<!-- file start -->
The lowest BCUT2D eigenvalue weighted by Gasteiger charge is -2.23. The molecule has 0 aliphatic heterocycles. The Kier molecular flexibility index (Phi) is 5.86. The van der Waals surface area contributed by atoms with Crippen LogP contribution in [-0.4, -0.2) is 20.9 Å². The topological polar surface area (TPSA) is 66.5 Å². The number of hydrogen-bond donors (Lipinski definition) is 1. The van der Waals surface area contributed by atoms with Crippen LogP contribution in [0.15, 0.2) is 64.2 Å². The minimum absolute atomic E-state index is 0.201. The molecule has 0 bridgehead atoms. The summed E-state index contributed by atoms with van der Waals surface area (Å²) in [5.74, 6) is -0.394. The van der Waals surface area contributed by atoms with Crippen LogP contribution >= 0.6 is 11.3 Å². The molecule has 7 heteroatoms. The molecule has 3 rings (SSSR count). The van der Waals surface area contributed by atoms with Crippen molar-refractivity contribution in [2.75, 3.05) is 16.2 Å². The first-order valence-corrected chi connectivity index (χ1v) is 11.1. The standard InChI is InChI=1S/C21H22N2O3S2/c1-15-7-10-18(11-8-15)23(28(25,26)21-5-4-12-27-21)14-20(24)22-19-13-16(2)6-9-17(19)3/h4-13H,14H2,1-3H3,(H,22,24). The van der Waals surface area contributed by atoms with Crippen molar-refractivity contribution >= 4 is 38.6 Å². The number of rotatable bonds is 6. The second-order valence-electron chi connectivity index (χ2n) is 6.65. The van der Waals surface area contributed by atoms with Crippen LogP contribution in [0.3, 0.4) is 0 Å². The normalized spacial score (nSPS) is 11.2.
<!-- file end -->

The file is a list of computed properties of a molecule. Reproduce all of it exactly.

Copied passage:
The lowest BCUT2D eigenvalue weighted by Gasteiger charge is -2.23. The molecule has 0 aliphatic heterocycles. The Kier molecular flexibility index (Phi) is 5.86. The van der Waals surface area contributed by atoms with Crippen LogP contribution in [-0.4, -0.2) is 20.9 Å². The topological polar surface area (TPSA) is 66.5 Å². The number of hydrogen-bond donors (Lipinski definition) is 1. The van der Waals surface area contributed by atoms with Crippen LogP contribution in [0.15, 0.2) is 64.2 Å². The minimum absolute atomic E-state index is 0.201. The molecule has 0 bridgehead atoms. The summed E-state index contributed by atoms with van der Waals surface area (Å²) in [5.74, 6) is -0.394. The van der Waals surface area contributed by atoms with Crippen LogP contribution >= 0.6 is 11.3 Å². The molecule has 7 heteroatoms. The molecule has 3 rings (SSSR count). The van der Waals surface area contributed by atoms with Crippen molar-refractivity contribution in [2.75, 3.05) is 16.2 Å². The first-order valence-corrected chi connectivity index (χ1v) is 11.1. The standard InChI is InChI=1S/C21H22N2O3S2/c1-15-7-10-18(11-8-15)23(28(25,26)21-5-4-12-27-21)14-20(24)22-19-13-16(2)6-9-17(19)3/h4-13H,14H2,1-3H3,(H,22,24). The van der Waals surface area contributed by atoms with Crippen molar-refractivity contribution >= 4 is 38.6 Å². The number of rotatable bonds is 6. The second-order valence-electron chi connectivity index (χ2n) is 6.65. The van der Waals surface area contributed by atoms with Crippen LogP contribution in [0.3, 0.4) is 0 Å². The normalized spacial score (nSPS) is 11.2.